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There is a belief held widely by those unacquainted with speculative fiction, and even a few without that excuse, that works in the field are either thoroughly secular or oriented toward bizarre heresies (read: “not the things I hear in the house of worship I attend weekly”). That is, I suppose, neither the most nor the least silly misperception of our fields in the larger world.
Science fiction and fantasy is, like all literature, about us, here, now. Authors—at least the better of them, those we are dealing with on this site—who have elected to till these fields have done so because (among other reasons) they offer special opportunities to deal with large ideas in unconventional ways, ways whose unconventionality may enable the author to better say and the reader to better hear (stretching metaphor a bit) those ideas away from the noisy arenas in which they normally appear. It is thus not at all surprising that many fine science-fiction and fantasy books have a theological theme or orientation, and listing some of those books is what this page is for.
Selection of titles for this list was by no means a clear-cut process, in that “a theological theme or orientation” is not a thing so easy to define as it might at first seem. In trying to get my bearings, I established a sort of metaphorical compass.
The first compass point was that the tales need not deal, overtly or implicitly, with the creed of any particular established religion: it suffices that a major thrust of the tale is an examination or expression of one or more metaphysical beliefs. For example, the works of Eric Eddison are powered throughout by—indeed, are the flowering of—a metaphysics that does not correspond even approximately to any established creed, but which Eddison evolved with long labor and felt deeply (check the linked essay on Eddison for more on that point).
A second point is that the religious or theological element or elements need to be “genuine”: that is, a tale does not qualify just because it contains or depicts some “religion”, however important in the tale, that the author invented only to further that tale, a “religion” not itself primarily addressing theological issues. Invented religions as such are not a bar to listing here—as in, for example, Shardik—but they must be (in my judgment, anyway) intended to say or illustrate something meaningful about genuine religious feeling.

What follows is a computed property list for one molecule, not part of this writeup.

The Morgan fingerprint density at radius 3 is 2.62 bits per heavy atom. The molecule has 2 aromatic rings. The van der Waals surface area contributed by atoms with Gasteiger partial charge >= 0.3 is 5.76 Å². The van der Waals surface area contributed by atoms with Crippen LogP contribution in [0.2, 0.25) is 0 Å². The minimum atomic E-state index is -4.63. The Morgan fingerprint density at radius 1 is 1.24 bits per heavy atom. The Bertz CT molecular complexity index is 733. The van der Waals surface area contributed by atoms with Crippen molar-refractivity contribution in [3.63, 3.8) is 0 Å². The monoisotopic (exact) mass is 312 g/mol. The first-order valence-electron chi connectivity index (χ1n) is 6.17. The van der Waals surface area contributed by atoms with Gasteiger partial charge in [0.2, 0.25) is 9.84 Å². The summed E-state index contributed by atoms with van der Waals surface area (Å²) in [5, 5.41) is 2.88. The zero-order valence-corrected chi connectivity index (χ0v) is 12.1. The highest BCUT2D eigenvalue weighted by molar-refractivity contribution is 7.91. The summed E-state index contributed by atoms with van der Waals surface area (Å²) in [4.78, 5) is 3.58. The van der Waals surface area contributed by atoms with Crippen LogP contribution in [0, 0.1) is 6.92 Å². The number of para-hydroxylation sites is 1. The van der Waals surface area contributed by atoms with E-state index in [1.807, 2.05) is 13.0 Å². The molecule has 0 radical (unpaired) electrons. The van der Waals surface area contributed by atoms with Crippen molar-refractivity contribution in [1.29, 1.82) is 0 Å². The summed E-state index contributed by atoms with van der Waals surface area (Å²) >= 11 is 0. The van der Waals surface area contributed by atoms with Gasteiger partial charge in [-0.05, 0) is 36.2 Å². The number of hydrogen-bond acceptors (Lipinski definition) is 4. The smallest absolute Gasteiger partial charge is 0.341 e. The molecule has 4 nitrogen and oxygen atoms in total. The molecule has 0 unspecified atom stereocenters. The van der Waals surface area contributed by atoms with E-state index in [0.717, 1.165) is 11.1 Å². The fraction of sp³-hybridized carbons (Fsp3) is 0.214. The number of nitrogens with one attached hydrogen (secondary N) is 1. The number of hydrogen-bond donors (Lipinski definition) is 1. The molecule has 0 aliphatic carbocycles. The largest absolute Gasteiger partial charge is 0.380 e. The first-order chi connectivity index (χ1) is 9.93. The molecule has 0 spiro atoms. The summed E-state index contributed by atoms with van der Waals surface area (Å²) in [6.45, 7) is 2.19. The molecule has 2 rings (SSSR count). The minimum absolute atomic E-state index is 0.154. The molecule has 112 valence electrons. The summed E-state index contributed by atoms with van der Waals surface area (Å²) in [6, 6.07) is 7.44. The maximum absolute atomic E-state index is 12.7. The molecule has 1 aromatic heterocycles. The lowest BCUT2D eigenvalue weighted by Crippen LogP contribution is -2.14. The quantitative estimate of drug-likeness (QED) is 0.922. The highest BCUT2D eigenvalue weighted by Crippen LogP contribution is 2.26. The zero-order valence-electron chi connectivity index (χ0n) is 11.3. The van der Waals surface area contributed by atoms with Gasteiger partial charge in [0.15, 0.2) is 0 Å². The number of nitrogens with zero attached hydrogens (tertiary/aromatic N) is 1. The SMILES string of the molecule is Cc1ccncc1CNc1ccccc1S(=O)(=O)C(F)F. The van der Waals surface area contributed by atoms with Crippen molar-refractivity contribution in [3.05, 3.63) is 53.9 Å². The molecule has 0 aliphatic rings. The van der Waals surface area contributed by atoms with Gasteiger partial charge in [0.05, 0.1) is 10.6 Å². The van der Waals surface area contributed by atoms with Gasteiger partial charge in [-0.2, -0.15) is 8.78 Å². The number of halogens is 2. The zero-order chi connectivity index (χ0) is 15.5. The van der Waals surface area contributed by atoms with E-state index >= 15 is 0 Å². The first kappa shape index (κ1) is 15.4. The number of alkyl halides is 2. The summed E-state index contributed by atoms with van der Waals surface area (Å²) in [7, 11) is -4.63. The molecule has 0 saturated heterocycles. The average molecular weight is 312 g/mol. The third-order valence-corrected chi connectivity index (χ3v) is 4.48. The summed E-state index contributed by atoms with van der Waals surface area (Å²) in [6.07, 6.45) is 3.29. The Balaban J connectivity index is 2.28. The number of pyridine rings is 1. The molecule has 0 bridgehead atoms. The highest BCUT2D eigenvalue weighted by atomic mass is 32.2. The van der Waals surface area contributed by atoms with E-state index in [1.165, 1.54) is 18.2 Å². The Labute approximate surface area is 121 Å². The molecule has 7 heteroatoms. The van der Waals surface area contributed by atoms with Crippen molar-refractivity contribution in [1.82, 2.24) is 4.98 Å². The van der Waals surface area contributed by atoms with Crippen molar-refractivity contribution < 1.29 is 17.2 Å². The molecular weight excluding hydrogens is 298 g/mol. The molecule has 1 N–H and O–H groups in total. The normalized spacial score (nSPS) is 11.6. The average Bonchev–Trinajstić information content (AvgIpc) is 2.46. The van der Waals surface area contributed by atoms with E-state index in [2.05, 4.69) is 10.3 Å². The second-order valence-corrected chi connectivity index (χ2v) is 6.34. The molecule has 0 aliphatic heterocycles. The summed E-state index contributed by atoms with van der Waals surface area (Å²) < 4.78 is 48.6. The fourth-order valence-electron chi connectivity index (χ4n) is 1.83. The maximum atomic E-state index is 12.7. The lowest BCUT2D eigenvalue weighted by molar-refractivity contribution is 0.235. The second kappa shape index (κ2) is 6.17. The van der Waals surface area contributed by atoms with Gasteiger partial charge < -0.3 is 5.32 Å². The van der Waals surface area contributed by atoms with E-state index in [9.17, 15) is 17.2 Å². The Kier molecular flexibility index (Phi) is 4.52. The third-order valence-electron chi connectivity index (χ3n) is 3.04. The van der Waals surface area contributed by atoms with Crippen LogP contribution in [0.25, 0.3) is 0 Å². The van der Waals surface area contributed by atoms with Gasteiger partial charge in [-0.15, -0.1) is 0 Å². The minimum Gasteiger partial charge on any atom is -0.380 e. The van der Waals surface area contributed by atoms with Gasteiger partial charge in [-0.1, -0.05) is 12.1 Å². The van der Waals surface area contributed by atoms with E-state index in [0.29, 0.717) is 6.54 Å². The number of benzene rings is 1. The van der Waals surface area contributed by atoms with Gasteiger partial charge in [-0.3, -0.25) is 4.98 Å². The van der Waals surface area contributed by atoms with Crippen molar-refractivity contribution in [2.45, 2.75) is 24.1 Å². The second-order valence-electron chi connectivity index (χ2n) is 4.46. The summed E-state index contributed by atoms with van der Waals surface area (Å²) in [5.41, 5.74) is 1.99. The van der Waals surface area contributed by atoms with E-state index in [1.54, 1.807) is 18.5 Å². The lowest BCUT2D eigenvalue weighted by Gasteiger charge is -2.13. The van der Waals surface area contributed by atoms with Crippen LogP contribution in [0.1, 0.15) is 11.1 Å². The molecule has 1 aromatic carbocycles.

A third point is that, to justify the “theological” blanket, the works, however probing, should not be those of an atheist (for example, while the oeuvre of James Branch Cabell deals very largely with how mankind may best deal with mortality, I ultimately excluded it because Cabell’s view was atheistic). By doing that, I do not intend to pass any sort of value judgment on Life, The Universe, and Everything; it is only that this particular list of works is premised on their expressing theological concerns.
(The careful reader will realize that “theological” is not the apt term, for belief systems such as, for example, Buddhism, do not posit a “God” in the sense that most Western religions do, and it is not even clear that Buddhism can rightly be called a “religion”—so that in such cases the theo in “theological” is oxymoronic.)
And the fourth cardinal point was that the tale need not be overtly about theology or metaphysics: it sufficed that the author’s worldview permeate the tale in a way that gives it some theological significance. Several authors, some prolific, in whose work the author’s strongly held religious beliefs manifest in the structure of the tale, but not overtly—J. R. R. Tolkien, Cordwainer Smith, Gene Wolfe, and a few others of that sort—could not possibly be omitted from a list of this nature.
Oh, and one other thing: no tale needed to be solemn. There are not a few light-hearted—even zany (as with the works of R.A. Lafferty)—works that nonetheless express or consider theological issues.
In general, I have, as usual in these specialty lists, tried to be inclusive rather than exclusive. Does Roberta MacAvoy’s “Damiano” trilogy really belong? Better to leave that to you, I think, than to omit it. On the other hand, I have, with serious misgivings, omitted Roger Zelazny’s work; much of that work is pastiches of real religions, from the Greek pantheon to the Egyptian to the Hindu, as well as the invented perhaps-religion of his recurring aliens, but all of Zelazny’s work is permeated with deep—almost morbid—concerns with individuality and death, and comments and insights of a truly religious nature pepper those works. In the end, I decided that they do not dominate the works sufficiently to justify listing them all here, but keep him in mind if literature of this sort is of interest to you.
If a given work or author doesn’t seem to you to belong here, perhaps you and I see his or her work differently, or perhaps I have just erred; but I hope, as I say, that my errors are inclusive rather than exclusive.
If you—like me—are into lists, here are perhaps the most manifestly and powerfully religious writers represented here:
(So why are so many of these known by initials? There’s a PhD thesis topic awaiting an inquiring mind.)
One other thing: I have stuck here to novels—no collections of short stories (excepting George MacDonald’s collected “fairy tales”).
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